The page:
International and local stars from Johnny Clegg to Annie Lennox took to the stage in the free concert in Cape Town to pay tribute to Mandela's remarkable life and journey.
"This is what he would have liked because he liked music very much," said Nodumo Dayimani, 33.
"He knows how we celebrate in South Africa -- we like to sing, we like to dance. I'm sure he would have loved it."
Sitting a stone's throw from the stage, Dayimani said she was there to pay her last respects to "a great man".
"The last few days were very formal and very difficult for all of us. Now that we have accepted everything...it's time for us to celebrate his life."
Posters of Mandela waved across the crowd in the stadium, which a city official estimated at between 40,000 and 50,000, alongside South Africa's democratic flag.
While there were occasional tears when the music saw emotions spill over, the dominant atmosphere was joyful as the crowd overcame the blow of his death by letting their hair down.
"We're celebrating his life," said Maryam Valodia, 20, who was born the year before Mandela became president in 1994.
While she had shed "happy tears", she said the concert was fitting as "Madiba was a very happy person", referring to his clan name as he was affectionately known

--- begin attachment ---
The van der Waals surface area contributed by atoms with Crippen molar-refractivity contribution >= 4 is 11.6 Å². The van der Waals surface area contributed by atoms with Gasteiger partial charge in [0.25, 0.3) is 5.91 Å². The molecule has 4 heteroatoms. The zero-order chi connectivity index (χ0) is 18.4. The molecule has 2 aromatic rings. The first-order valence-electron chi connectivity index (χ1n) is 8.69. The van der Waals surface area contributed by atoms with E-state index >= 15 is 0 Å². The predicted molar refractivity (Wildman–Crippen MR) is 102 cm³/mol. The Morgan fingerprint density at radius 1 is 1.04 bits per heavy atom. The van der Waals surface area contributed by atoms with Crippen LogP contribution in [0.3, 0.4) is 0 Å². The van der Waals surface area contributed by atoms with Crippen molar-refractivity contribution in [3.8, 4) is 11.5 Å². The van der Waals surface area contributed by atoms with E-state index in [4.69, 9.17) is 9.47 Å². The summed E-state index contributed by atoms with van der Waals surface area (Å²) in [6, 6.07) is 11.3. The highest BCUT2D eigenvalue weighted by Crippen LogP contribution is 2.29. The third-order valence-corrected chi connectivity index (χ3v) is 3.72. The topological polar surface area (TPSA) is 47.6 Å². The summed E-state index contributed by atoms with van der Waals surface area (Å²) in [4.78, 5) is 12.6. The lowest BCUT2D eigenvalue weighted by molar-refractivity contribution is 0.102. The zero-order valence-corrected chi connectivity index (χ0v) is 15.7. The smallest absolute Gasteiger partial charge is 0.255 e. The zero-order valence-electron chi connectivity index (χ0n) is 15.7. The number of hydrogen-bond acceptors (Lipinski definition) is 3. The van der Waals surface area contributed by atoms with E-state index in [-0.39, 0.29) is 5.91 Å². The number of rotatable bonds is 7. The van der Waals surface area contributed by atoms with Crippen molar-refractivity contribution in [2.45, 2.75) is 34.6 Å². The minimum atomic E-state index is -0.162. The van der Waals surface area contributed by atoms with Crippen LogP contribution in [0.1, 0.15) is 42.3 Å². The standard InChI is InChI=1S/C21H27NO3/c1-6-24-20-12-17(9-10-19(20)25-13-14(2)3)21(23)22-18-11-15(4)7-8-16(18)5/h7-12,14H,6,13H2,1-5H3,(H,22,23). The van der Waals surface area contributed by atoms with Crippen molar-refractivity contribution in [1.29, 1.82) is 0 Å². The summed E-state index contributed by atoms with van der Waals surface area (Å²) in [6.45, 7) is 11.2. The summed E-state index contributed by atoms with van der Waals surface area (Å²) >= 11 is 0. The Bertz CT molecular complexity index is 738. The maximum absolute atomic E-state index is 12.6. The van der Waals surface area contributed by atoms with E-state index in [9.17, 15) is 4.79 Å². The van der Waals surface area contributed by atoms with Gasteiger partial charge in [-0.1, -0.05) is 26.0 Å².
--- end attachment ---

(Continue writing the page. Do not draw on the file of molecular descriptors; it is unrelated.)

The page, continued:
"We love Madiba. He's our father and we are his nation," said Valodia.
"I didn't personally know him but what he did for us -- it's just love."
A poignant moment was when Clegg, know as the "White Zulu", sang his powerful anti-apartheid ballad "Asimbonanga" which tells of not having seen Mandela when he was in apartheid prison and saw voices in the crowd rise up to join him.
In 1999, Mandela joined Clegg on stage when he was performing the song in France, dancing with both arms swaying and his feet shuffling in delight at the music, with the video a hit online.
Instead of performing any of her top hits, Annie Lennox gave a spoken performance calling to fight HIV and violence against women.
"Protect yourself, safe sex!" she chanted, with the crowd adding their voices in the nation with the world's biggest HIV positive population.
"Where's Madiba? He's with us!" she also said.
While the focus was on music, there were also a few brief speeches from politicians to sporting star former Springbok rugby captain Francois Pienaar who received the World Cup in 1995 from Mandela who was wearing a replica of his jersey in a historic gesture of unity.
Speaking for the country's sports teams and stars, Pienaar thanked Mandela whom he called "our spiritual coach and our captain".
"A herd boy became one of the greatest leaders the world has ever seen. From prisoner to president."